The two are not the same, though they often parallel each other. The law regulates a set of standards. Morality regulates a set of ethics. For instance, adultery is not illegal, but it could be argued that it is immoral. Corporations routinely are found not legally culpable for engaging in practices that could be considered immoral, like addicting people to cigarettes or failing to fix an auto problem that kills people because settlements cost less than the fix. On the flip side, demonstrators fighting for a just cause might be breaking laws but it could be argued that they are correct morally.
A legal act is something done within or as required by the law. A moral act is one which involves acting on morals. They are usually, but not always, the same thing.
Power is the ability to do something, and a duty is what is expected of you by legal or moral obligation
Obligation means duty ie something that must be done because of legal or moral duty
moral starts with a m and legal starts with a l
-zy or y(-z) and viceversa or y x -z and viceversa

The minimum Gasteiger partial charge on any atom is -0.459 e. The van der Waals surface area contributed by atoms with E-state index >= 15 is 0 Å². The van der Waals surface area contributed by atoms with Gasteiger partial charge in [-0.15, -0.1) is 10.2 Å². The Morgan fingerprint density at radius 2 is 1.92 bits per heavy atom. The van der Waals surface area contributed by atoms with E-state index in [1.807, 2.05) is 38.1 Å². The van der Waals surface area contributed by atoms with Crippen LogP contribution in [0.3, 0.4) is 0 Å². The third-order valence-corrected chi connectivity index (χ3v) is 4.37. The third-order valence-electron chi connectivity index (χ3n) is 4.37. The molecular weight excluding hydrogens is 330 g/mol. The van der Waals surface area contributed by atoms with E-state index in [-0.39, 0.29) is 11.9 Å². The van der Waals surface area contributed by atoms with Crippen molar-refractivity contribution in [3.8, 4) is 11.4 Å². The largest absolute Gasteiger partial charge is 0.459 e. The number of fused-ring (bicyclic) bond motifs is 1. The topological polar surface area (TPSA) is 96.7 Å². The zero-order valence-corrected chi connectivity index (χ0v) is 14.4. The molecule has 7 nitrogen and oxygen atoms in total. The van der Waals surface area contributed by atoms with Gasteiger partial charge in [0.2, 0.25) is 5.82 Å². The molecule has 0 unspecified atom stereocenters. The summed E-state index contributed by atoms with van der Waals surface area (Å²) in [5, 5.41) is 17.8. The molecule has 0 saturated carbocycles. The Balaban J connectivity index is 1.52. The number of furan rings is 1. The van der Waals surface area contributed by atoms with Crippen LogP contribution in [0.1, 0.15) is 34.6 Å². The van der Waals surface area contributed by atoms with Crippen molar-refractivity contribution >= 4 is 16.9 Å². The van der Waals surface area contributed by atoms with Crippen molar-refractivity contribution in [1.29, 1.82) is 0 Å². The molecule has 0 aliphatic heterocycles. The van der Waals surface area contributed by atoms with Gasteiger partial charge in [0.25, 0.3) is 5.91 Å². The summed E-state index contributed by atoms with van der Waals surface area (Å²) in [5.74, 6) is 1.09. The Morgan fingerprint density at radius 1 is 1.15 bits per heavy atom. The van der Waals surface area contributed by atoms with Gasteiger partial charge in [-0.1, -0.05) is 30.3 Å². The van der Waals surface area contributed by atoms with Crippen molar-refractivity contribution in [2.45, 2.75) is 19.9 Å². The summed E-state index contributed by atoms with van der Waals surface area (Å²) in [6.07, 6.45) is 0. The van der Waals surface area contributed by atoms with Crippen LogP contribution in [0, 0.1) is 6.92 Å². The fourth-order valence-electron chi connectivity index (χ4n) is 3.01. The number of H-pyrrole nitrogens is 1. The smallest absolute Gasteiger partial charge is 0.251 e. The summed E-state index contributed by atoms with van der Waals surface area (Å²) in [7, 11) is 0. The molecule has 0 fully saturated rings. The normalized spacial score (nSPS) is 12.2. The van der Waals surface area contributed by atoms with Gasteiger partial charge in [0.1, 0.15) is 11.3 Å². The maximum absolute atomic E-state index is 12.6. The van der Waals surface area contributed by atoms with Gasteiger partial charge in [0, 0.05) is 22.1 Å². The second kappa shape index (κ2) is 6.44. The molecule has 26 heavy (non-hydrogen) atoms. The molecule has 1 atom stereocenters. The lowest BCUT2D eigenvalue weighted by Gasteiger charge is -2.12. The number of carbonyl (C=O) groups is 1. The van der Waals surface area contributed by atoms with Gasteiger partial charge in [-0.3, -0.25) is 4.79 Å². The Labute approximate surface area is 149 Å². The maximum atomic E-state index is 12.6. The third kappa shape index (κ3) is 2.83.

No moral and legal permissibility are not the same. Moral permissibility is what is morally allowed and legal permissibility is what is legally allowed. An act can be morally permissible but can also be against the law.
The cast of Viceversa - 2013 includes: Atzin Ortiz Gonzalez
He thought that it was a moral issue
Tell them to be successful at what they want to do and support their decisions if you think the decisions are legal and moral.
i think that moral obligation seem more important than legal responsibilities because moral obligation is the duty or responsibility in which he feels honour that why i think that moral obligation seem more important than legal responsibilities.
Not necessarily. Morals are, by definition, more subjective than the law. You may have a moral obligation to do something for which there is no legal punishment available at all. Maybe you have a moral obligation to give your children presents as your money may permit, but there is no legal obligation to give them more than the necessaries, even if you are filthy rich. In other cases you may have a moral obligation that merely creates a separate and distinct legal obligation. For example, you may have a moral obligation to perform services on a contract, but you cannot be physically forced to actually perform. The only "legal obligation" would be to pay for damages caused by your failure to perform, if any. Therefore, even if there is a legal obligation stemming from such a moral obligation ("you gave your word"), they are not the same obligation.
The law is an ass. Just because something is legally right does not mean that it's morally right.